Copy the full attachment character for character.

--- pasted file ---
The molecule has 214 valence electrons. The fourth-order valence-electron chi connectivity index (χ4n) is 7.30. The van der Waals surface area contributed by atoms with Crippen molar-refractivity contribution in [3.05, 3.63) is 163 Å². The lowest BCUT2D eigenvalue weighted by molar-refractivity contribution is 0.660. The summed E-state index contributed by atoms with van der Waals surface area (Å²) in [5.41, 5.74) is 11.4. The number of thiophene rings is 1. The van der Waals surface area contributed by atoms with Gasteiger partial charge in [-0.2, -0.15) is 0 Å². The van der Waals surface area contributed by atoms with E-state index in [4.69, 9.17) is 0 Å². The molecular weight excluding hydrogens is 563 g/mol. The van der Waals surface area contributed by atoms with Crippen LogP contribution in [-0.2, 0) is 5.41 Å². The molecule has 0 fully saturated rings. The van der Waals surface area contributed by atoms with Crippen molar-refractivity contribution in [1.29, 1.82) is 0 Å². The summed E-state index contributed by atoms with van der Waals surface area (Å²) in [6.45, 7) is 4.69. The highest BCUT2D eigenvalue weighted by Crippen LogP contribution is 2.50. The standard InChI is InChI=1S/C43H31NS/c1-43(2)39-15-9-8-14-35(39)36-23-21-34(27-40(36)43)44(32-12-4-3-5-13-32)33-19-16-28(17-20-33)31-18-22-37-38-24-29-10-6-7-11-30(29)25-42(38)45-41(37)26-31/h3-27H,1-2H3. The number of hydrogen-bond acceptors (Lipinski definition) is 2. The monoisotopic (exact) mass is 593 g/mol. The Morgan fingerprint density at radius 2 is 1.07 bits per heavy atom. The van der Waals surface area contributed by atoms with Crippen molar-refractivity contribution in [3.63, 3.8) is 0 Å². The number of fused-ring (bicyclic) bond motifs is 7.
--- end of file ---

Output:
The molecule has 214 valence electrons. The fourth-order valence-electron chi connectivity index (χ4n) is 7.30. The van der Waals surface area contributed by atoms with Crippen molar-refractivity contribution in [3.05, 3.63) is 163 Å². The lowest BCUT2D eigenvalue weighted by molar-refractivity contribution is 0.660. The summed E-state index contributed by atoms with van der Waals surface area (Å²) in [5.41, 5.74) is 11.4. The number of thiophene rings is 1. The van der Waals surface area contributed by atoms with Gasteiger partial charge in [-0.2, -0.15) is 0 Å². The van der Waals surface area contributed by atoms with E-state index in [4.69, 9.17) is 0 Å². The molecular weight excluding hydrogens is 563 g/mol. The van der Waals surface area contributed by atoms with Crippen LogP contribution in [-0.2, 0) is 5.41 Å². The molecule has 0 fully saturated rings. The van der Waals surface area contributed by atoms with Crippen molar-refractivity contribution in [1.29, 1.82) is 0 Å². The summed E-state index contributed by atoms with van der Waals surface area (Å²) in [6.45, 7) is 4.69. The highest BCUT2D eigenvalue weighted by Crippen LogP contribution is 2.50. The standard InChI is InChI=1S/C43H31NS/c1-43(2)39-15-9-8-14-35(39)36-23-21-34(27-40(36)43)44(32-12-4-3-5-13-32)33-19-16-28(17-20-33)31-18-22-37-38-24-29-10-6-7-11-30(29)25-42(38)45-41(37)26-31/h3-27H,1-2H3. The number of hydrogen-bond acceptors (Lipinski definition) is 2. The monoisotopic (exact) mass is 593 g/mol. The Morgan fingerprint density at radius 2 is 1.07 bits per heavy atom. The van der Waals surface area contributed by atoms with Crippen molar-refractivity contribution in [3.63, 3.8) is 0 Å². The number of fused-ring (bicyclic) bond motifs is 7.